As concerned parents, we want to give kids the healthiest foods possible but we are often confused by an overload of information that tells us we are doing a good job one day, but failing utterly the next. In this environment it can be difficult to be confident in the choices we make about feeding our families. As a result, we can be influenced by fads, misinformation and our own anxiety, rather than facts. Check out these four myths associated with kids and healthy eating.
Myth #1: Kids should be on a low-fat diet.
The Real Story: Children need a healthy balanced diet that includes healthy fats, because their developing brains require these elements to grow properly. Healthy fats include unsaturated fat found in olive oil, peanut oil, canola oil, tuna, and salmon; plus a reasonable level of saturated fats in meat, cheese, whole milk and butter. Avoid trans fats. [aka hydrogenated” or “partially hydrogenated” fats]. Remember the old adage “all things in moderation” when you are serving fats.
Myth #2: Low-fat foods have fewer calories.
The Real Story: Sometimes this is true. But other times the removed fat is replaced by other ingredients that can have as many calories as the fat they replaced, or even more! Often lower fat foods and higher fibre foods are packed with sugar or sodium to enhance their flavour. Always check the product label to avoid getting more calories than you bargained for from low-fat foods.
Myth #3: 100% Fruit Juice is always the best choice.
The Real Story: While 100% fruit juices can be part of a healthy diet and are preferable to fruit punches and fruit cocktail drinks, they are still very high in sugars, even though it is a naturally occurring kind of sugar. And where there is sugar, there are calories! Many nutritionists recommend limiting the amount of juice you drink or diluting the sweetness with water. So enjoy juice in moderation, but also be sure to drink lots of water and milk. Eating an apple or orange is still the best way to get your vitamin C!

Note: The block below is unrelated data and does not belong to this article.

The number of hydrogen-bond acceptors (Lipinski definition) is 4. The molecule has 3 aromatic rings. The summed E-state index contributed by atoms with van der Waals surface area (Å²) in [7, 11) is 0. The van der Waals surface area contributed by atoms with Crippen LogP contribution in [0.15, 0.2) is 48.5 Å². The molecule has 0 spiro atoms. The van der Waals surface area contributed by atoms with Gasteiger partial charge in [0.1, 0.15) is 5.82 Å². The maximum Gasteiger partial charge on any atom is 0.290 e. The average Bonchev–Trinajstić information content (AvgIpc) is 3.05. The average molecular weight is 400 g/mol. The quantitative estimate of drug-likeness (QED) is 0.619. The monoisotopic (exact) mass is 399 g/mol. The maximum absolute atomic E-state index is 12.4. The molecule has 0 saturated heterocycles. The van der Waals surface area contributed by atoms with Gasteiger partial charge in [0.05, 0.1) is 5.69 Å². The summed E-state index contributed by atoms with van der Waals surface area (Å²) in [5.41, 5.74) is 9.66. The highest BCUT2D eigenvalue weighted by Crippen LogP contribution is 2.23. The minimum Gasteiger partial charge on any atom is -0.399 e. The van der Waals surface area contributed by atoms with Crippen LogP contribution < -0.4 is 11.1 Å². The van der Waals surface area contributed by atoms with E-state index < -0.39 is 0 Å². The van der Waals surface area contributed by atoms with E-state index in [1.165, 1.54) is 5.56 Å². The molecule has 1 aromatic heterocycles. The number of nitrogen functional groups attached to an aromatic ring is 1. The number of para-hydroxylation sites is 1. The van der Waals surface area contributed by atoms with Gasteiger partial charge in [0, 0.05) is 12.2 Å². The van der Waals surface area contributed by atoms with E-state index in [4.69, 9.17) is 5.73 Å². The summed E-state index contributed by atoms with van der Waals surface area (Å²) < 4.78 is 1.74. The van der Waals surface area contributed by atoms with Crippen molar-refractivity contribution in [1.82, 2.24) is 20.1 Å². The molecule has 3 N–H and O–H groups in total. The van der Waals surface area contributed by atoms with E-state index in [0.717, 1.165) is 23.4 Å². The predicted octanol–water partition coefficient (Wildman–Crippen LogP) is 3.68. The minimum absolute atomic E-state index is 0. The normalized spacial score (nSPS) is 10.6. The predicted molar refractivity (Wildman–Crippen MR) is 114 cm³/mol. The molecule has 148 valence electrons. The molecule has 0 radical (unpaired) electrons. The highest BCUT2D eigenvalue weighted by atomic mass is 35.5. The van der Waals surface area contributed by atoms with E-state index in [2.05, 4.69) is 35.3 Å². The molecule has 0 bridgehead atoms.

Myth #4: Kids don’t like healthy foods.
The Real Story: Hungry kids eat what is closest and easiest to consume. They are not thinking about whether they are eating “healthy” food or not. Our job as parents is to take the lead and decide what will be available in the cupboard and on the dinner table. If we want our children to choose healthier options and have a healthier attitude towards food, it is as simple as making decisions about what goes in the shopping cart. Try to not be overly concerned if everything offered is not an instant favourite! Continue to offer new things along with familiar ones and focus on conversation at the table, not what is or is not being eaten. Allow children to become a little hungry between meals. This helps them to associate eating with being hungry. Stay the course. You will be happy with the results.
Ruthie Burd, Founder of the Lunch Lady is on a mission to encourage both parents and school communities to embrace healthier food environments for kids. You can learn more about the Lunch Lady by visiting thelunchlady.ca or email her directly at email@example.com